Powerful Women in the Workplace

    Last week the majority of the freshman who are studying business were frantically studying and pulling all-nighters in order to succeed on Wednesday’s Econ 2005 Exam. Unfortunately, I was one of those freshman stress eating and needing caffeine in IV form. While at the library one of my male classmates and I were finishing up studying and discussing our majors and what we hoped to do with them. After he had already insulted many of the majors in Pamplin he covered it up with “Oh, I hope you aren’t any of those majors, but there are some joke ones”. My stunned self hesitated too long in order to have a good comeback before he informed me that I would just end up as a “trophy wife, or something” since my marketing major was not finance, accounting or BIT which are the highest paid majors coming out of Pamplin.

    I wonder if I was a guy if he would have told me I would be a stay at home dad, or basically tell me my education would result in me not doing anything with my life. I have a huge amount of respect for stay at home parents, my own mother was one until my brother and I were older and no longer needed her assistance as much as before. If in the future my life allows me to be able to stay home with my children then wonderful, who is to judge a woman for making that decision? Being a mother is a full time job in itself. So thank you moms, and especially mine because I would not be where I am today if not for your unwavering love and support.

    Here is my very late and lengthy comeback to my male classmate. As women we can do anything and no one should tell us what our future holds or undermine something that we might choose to pursue. There are plenty of powerful and successful women in the business world. To name a few from Forbes Magazine’s article, “The World’s 20 Most Powerful Women In Business”, listed at #1 is Sheryl Sandberg who worked with Facebook for four years as COO, #2 Indra Nooyi who is the CEO and chair of PepsiCo, #3 Irene Rosenfeld who is the CEO and chairman of Kraft, and finally at #4 is Virginia Rometty who was made CEO at IBM making her the first woman ever to lead the century-old tech powerhouse with more than $100 billion in revenue. These women are proof that we have a voice and have the power to break down barriers.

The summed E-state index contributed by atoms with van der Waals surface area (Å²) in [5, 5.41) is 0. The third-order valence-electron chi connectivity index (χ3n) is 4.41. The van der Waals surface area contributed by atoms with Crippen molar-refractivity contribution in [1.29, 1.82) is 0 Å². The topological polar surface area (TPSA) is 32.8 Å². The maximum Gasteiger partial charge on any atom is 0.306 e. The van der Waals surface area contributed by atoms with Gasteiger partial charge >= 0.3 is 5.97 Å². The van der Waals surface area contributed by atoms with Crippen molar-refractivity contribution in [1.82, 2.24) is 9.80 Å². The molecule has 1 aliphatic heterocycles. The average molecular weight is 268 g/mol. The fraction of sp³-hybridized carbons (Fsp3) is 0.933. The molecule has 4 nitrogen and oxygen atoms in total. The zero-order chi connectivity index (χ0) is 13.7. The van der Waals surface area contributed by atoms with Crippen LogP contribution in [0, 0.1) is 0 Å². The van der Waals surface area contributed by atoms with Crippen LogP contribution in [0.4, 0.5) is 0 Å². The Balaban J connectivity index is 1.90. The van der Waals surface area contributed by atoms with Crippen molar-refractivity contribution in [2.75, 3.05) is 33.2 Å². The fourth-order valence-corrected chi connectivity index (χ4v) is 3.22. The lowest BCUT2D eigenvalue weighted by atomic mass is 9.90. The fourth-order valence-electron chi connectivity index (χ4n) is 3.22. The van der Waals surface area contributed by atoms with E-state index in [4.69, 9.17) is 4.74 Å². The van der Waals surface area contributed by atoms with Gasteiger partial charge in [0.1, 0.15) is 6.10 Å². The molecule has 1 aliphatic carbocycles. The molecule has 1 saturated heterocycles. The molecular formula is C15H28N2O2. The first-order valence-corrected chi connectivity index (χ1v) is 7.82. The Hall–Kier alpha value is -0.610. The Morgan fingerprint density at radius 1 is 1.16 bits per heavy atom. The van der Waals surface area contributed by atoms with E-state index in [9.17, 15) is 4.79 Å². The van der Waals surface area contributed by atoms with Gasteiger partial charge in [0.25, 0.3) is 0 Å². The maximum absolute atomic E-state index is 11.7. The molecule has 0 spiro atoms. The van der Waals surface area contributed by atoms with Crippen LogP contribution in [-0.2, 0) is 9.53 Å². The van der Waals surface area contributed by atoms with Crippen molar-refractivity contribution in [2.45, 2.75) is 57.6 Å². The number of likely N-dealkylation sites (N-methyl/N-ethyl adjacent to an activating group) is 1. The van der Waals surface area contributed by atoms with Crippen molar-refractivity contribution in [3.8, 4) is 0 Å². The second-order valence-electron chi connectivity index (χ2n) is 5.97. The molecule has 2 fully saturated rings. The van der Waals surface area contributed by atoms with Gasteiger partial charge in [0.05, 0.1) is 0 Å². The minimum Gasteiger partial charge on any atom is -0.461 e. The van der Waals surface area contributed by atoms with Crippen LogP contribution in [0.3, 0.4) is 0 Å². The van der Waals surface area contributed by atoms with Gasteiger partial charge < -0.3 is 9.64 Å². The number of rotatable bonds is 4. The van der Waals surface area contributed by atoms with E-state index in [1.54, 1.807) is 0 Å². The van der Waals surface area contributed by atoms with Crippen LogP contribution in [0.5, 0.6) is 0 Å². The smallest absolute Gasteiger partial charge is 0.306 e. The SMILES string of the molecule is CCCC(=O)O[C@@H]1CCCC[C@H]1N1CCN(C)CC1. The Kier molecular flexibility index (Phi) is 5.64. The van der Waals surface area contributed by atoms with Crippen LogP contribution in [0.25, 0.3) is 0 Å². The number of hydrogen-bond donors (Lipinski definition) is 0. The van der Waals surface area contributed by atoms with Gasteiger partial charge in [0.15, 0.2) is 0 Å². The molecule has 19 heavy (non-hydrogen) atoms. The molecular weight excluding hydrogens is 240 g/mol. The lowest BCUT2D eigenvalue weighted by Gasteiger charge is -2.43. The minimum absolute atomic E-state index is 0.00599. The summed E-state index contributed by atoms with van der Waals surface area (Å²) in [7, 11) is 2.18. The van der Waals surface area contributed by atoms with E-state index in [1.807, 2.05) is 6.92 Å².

My favorite example is the CEO of Barstool Sports, Erika Nardini. Business Insider wrote an article about her and how she, “beat out 74 men to land her dream job”. I bring up this story because she did not have a fancy major, she worked hard and followed her heart and passions. After graduating with Sociology and Philosophy degrees Nardini moved around from AOL, Fidelity Investments and Microsoft. The article states that Nardini questioned whether she should have focused on stats and econ in school instead but realized that was not for her. Nardini was driven and her passion is what brought her to Barstool, a blogging site whose slogans include “By the common man, for the common man” and “Saturdays Are For The Boys”. Nardini got this job because she was the right person for it, she worked hard and knew what she was good at. Now she is the CEO of an extremely popular and continuously growing media outlet.

    In conclusion, women have an unlimited amount of possibilities. Let’s be real, it’s 2018 and if a woman wants to have a career she’ll do it, if she wants to be a stay at home mom she’ll do it, and if she wants to do both you can bet she will work endlessly to make it happen.

Images Sources:

Beyoncé Run The World (Girls) / Parenthood